Inside Kentucky's Museum Dedicated to Baseball Bats
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Inside Kentucky's Museum Dedicated to Baseball Bats

Louisville Slugger Museum
Ty Wright/Bloomberg/Getty Images

As part of a summer series, T+L is highlighting amazing lesser-known attractions found in the United States. Next up: the Louisville Slugger Museum.

It’s impossible to miss the Louisville Slugger Museum. Housed in a former tobacco warehouse on Louisville’s Main Street, it’s the only building downtown with a 129-foot baseball bat, the world’s largest, leaning against it. An exact replica of Babe Ruth’s 34-inch bat, the 68,000-pound sculpture provides a clue as to what visitors will find inside.

Louisville Slugger Museum
Courtesy of Louisville Slugger Museum & Factory

The Louisville Slugger Museum is dedicated to baseball’s second-most important piece of equipment and details the process of turning a piece of northern white ash into a Major League-ready bat. But this museum is about more than manufacturing.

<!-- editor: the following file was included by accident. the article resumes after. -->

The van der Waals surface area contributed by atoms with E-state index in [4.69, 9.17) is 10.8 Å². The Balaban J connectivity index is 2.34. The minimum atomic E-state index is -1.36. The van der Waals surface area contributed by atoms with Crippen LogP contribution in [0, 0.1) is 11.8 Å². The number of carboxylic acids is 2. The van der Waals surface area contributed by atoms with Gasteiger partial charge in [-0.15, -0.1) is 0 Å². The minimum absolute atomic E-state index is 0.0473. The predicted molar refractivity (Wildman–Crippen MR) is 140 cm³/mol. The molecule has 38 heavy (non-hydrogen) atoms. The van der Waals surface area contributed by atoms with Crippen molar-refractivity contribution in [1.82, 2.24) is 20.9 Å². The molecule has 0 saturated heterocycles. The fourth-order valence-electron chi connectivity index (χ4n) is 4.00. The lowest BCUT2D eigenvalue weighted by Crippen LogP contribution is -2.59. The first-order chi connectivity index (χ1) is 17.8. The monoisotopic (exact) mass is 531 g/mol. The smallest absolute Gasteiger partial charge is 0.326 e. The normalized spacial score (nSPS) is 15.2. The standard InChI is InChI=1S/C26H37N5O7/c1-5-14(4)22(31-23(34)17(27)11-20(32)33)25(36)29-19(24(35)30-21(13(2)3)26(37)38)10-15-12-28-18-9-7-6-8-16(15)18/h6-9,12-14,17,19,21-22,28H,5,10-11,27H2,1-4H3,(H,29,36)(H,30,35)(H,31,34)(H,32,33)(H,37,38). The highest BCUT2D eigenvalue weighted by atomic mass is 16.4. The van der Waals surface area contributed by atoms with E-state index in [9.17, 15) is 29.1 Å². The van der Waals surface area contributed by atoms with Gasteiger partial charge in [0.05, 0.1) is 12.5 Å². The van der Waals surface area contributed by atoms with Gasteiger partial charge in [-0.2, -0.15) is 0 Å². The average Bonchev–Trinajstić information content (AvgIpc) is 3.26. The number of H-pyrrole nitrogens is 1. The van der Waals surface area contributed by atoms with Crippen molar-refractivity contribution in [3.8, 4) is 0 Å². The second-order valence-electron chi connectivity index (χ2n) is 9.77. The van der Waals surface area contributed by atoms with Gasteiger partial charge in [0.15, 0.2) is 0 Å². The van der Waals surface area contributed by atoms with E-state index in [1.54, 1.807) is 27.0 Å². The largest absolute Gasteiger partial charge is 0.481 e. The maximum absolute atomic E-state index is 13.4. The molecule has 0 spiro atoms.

In the 132 years since the carving of the first Louisville Slugger, the company’s bats have been a part of some of baseball’s most important moments. Many of the bats that helped create those moments are on display, including the 36-ounce, 36-inch bat Joe DiMaggio swung on his way to his 56-game hitting streak in 1941 and game-used bats from Mickey Mantle, Cal Ripken Jr., and David Ortiz, among others. Visitors can also get a feel for what it’s like to swing a Louisville Slugger against big league pitching by staring down a 90 MPH fastball and stepping into the on-site batting cages.

Louisville Slugger Museum
 James Moses/Courtesy of Louisville Slugger Museum & Factory

But the real highlight for baseball fans here is the factory where Louisville Slugger bats are turned out, packaged and shipped to Major League parks. Tours of the factory typically take around 20 minutes and provide an inside look at the tools that allow the best baseball players in the world to hit homers. Like real-life big leaguers, visitors can even personalize bats with their own name. You may never be able to hit a 99 mph heater, but thanks to the Louisville Slugger Museum, anyone can take home a bat just like one of the pros.

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